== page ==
The American Stroke Association’s 2015 International Stroke Conference held Feb. 11-13 in Nashville, Tenn., likely lifted many spirits with findings that supported new therapies and identified opportunities to improve patient care.
Just add water? Hydration may turn tide in stroke care
Could something as simple as water create a sea change in stroke care? A study unveiled Feb. 12 pointed to dehydration as a factor in poor stroke outcomes, making rehydration a possible pathway for improvement.
The study used BUN/creatinine ratio and urine specific gravity data to gauge dehydration and diffusion-weighted MR imaging to measure lesion volume 168 patients admitted at a stroke center. For short-term outcomes, 44 percent of the dehydrated patient group had no changes or worse National Institutes of Health Stroke Scale scores compared with 17 percent of the hydrated patient group. By day four, the dehydrated group had a four times increased odds of an unchanged or worse clinical condition.
“I think early hydration is the key,” says presenter Mona Bahouth, MD, a neurologist at Johns Hopkins Hospital in Baltimore. They are continuing to look at the data for longer-term outcomes and if those results hold up they plan to evaluate interventions through a prospective trial. “If it proves positive that rehydrating a patient is helpful to them, then it would be a really cheap and universally available intervention for patients.”
Vitamin D may predict stroke severity
In a retrospective analysis of stroke patients with recorded vitamin D levels, researchers found a nearly fourfold larger stroke risk by two weeks following an event in patients with low vitamin D levels. Low vitamin D also doubled the size of lacunar and nonlacunar strokes.
Insufficient vitamin D levels also appeared to influence the distribution of outcomes, with more than two-thirds of patients with low vitamin D levels showing poorer functional status at three months.
Using infarct size, the team was better able to quantify outcomes related directly to the initial stroke and define initial stroke severity without including outcomes that may be unrelated, such as later death by heart failure.
The next step is to look for validation in a larger group of patients, says presenter Nils Henninger, MD, of the University of Massachusetts Medical School in Worcester. “We find a target population of patients who are at a high risk for stroke and supplement those with vitamin D when the targets are below a certain cut point. Can we modify that risk? … While there are a lot of studies that show that the risk may be higher when vitamin D level is low, there are no studies as yet that show that you can reverse this effect by supplementing vitamin D.”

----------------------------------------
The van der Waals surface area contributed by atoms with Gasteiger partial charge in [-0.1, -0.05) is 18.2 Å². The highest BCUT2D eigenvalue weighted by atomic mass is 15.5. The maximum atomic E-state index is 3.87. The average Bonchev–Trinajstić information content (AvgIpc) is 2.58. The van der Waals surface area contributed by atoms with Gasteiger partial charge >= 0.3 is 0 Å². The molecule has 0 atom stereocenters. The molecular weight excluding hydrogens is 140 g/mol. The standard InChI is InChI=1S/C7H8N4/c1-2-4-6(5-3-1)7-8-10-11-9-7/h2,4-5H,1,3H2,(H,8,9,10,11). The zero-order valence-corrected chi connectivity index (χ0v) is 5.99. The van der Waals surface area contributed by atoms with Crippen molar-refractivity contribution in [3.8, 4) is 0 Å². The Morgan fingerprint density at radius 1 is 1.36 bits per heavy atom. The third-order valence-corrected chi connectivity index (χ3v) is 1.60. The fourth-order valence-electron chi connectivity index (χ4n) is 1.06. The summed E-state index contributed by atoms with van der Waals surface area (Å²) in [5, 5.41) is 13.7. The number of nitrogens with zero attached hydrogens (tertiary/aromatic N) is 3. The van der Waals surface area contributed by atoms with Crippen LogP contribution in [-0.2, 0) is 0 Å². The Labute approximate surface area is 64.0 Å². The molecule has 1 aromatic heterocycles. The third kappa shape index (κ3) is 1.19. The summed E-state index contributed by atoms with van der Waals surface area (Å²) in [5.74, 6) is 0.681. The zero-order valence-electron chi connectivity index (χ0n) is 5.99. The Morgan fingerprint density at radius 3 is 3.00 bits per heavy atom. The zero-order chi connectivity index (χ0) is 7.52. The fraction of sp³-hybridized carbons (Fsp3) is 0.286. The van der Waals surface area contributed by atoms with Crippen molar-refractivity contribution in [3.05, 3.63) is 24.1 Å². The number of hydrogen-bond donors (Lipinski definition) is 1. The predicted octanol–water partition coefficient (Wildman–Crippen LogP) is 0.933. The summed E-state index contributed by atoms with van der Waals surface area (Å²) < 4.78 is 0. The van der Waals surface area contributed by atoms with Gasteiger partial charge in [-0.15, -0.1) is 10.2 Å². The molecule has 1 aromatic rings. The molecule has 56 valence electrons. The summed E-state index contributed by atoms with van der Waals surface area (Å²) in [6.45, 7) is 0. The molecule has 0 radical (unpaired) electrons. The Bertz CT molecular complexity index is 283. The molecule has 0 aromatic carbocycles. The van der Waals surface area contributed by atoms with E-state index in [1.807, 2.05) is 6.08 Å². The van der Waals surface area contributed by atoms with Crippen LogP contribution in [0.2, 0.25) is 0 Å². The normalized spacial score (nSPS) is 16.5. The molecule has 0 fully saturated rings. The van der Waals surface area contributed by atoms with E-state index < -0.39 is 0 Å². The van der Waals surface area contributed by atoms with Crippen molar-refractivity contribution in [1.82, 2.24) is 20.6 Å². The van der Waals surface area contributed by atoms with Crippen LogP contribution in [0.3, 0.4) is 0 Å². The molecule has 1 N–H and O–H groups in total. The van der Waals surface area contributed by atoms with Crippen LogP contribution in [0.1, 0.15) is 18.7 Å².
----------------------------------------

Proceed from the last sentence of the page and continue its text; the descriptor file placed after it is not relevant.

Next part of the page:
Insertable monitorcost-effective in cryptogenic stroke patients
Using an insertable cardiac monitor to identify atrial fibrillation in patients with cryptogenic stroke is cost-effective, at least from a UK healthcare system’s perspective.
“The management of cryptogenic stroke patients is currently very difficult and often they don’t get anticoagulated until they have had a second stroke,” says Klaus Witte, MD, a cardiologist at the Leeds Teaching Hospitals National Health Service Trust in the UK and one of the study’s investigators. “The standard of care is aspirin, which we know is effectively pointless in a lot of cases, particularly if there is arrhythmia.”
Their analysis used data from the CRYSTAL AF (Cryptogenic Stroke and Underlying AF) trial, which randomized 441 patients with cryptogenic stroke or transient ischemic attack to either long-term electrocardiographic monitoring with an insertable cardiac monitor (REVEAL XT, Medtronic) or conventional follow-up.
At six months, atrial fibrillation was detected in 8.9 percent of the device group vs. 1.4 percent in the standard-care group. At 12 months, the detection of atrial fibrillation was seven time higher in the insertable cardiac monitor group compared with the control, and it continued to climb up to three years.
The cost-effectiveness model assumed that all patients with detected atrial fibrillation received anticoagulation of either a novel oral anticoagulant (NOAC) or warfarin. For risks, they included cerebrovascular events and treatment-related adverse events.
Patients treated with NOACs tallied an incremental cost-effectiveness ratio (ICER) of $28,308 (£17,184) and those receiving warfarin had an ICER of $21,903 (£13,296). Both anticoagulation approaches fell within